WASHINGTON (AP) — The nation’s unemployment rate bolted above the psychologically important 6 percent level last month for the first time in five years — and it’s likely to go even higher in the months ahead, possibly throwing the economy into a tailspin as Americans pick a new president.
A blizzard of pink slips propelled the jobless rate from 5.7 percent in July to 6.1 percent in August, the Labor Department reported Friday. Such a sharp increase is usually a strong recession warning, and it dashed investors’ hopes for a late-year recovery.
Worried about the economy and their own business prospects, employers cut payrolls by 84,000 in August, marking the eighth straight month of losses.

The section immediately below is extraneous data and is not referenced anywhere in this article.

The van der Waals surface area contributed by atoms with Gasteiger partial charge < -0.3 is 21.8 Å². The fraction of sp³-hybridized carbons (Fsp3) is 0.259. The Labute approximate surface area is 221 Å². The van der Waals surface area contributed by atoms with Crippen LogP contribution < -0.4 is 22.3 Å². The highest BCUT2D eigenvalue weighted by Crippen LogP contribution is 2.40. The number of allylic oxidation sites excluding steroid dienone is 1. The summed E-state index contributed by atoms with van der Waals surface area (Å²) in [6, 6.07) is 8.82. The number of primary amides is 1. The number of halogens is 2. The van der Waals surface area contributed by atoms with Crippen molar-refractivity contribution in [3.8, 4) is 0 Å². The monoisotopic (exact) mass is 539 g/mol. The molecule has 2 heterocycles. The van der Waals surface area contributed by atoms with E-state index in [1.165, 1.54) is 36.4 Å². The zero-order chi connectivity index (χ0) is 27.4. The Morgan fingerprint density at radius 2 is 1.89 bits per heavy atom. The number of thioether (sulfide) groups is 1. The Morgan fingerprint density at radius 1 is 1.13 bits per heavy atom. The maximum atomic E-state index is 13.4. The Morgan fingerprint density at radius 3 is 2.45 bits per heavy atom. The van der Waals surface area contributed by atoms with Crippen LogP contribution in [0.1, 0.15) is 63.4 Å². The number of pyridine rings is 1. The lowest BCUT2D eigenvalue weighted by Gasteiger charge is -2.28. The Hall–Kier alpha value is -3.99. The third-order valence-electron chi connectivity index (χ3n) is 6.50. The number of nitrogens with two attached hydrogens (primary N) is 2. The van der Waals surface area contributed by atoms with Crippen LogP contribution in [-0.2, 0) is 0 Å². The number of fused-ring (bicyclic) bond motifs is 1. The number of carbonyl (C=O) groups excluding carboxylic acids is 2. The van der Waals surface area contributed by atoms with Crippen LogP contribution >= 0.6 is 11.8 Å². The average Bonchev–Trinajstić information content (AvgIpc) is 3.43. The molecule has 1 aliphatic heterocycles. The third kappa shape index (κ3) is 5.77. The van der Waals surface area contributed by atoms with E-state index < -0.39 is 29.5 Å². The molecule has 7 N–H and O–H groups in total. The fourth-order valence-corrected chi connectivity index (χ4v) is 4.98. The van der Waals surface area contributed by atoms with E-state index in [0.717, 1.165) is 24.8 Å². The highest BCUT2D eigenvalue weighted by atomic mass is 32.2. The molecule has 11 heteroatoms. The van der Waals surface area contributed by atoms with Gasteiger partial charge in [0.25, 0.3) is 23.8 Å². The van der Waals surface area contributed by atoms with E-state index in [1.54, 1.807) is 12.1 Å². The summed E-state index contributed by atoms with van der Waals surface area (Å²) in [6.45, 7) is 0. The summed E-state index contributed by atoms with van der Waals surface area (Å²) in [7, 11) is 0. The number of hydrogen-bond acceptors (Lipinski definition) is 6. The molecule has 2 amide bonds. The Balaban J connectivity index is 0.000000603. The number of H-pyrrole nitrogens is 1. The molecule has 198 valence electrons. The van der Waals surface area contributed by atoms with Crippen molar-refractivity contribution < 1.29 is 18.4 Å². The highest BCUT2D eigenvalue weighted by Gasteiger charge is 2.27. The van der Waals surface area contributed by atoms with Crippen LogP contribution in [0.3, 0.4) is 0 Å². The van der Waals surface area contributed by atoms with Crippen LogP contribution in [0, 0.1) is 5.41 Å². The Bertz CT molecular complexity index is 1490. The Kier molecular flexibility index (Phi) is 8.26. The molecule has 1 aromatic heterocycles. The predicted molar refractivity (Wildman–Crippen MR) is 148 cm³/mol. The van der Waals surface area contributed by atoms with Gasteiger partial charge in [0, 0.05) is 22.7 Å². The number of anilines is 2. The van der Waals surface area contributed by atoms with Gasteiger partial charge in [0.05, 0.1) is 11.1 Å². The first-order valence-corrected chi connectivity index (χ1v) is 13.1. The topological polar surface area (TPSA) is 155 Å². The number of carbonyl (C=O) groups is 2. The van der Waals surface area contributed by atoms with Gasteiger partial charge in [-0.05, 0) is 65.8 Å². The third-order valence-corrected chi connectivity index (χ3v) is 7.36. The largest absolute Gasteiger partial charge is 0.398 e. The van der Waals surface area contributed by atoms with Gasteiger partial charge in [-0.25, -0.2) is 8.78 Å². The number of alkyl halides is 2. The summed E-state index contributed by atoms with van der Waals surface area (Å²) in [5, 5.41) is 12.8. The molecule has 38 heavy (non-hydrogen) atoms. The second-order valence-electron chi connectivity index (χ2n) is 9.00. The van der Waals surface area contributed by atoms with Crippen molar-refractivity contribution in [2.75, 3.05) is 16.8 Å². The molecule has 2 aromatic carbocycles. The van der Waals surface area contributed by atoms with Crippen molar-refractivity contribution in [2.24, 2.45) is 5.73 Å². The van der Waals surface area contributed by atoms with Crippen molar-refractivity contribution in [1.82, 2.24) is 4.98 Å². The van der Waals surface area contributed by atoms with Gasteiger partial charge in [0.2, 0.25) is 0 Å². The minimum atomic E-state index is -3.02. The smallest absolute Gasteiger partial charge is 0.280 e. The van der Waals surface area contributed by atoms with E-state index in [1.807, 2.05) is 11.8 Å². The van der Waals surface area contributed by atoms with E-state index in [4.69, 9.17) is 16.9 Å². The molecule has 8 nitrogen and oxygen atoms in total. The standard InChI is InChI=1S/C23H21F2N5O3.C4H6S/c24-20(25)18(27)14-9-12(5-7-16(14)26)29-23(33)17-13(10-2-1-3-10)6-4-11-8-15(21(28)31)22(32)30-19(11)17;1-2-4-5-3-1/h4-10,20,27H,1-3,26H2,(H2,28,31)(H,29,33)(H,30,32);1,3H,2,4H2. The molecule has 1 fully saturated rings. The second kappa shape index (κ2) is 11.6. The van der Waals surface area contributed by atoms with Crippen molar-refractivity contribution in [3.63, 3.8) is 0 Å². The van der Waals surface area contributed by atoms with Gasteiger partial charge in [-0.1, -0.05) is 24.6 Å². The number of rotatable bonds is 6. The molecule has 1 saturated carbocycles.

So far this year, a staggering 605,000 jobs have vanished — slightly less than the population of Alaska. The economy needs to generate more than 100,000 new jobs a month for employment to remain stable.
Richard Yamarone, economist at Argus Research, feared that the jobless rate would cause consumers and businesses to “move from a moderately concerned stage to outright fear” and reduce their spending even more.
A toxic trio of housing, credit and financial problems has badly shaken the economy, and the crisis shows no signs of letting up. It’s the public’s top worry, and many experts believe the situation will get worse before it gets better.
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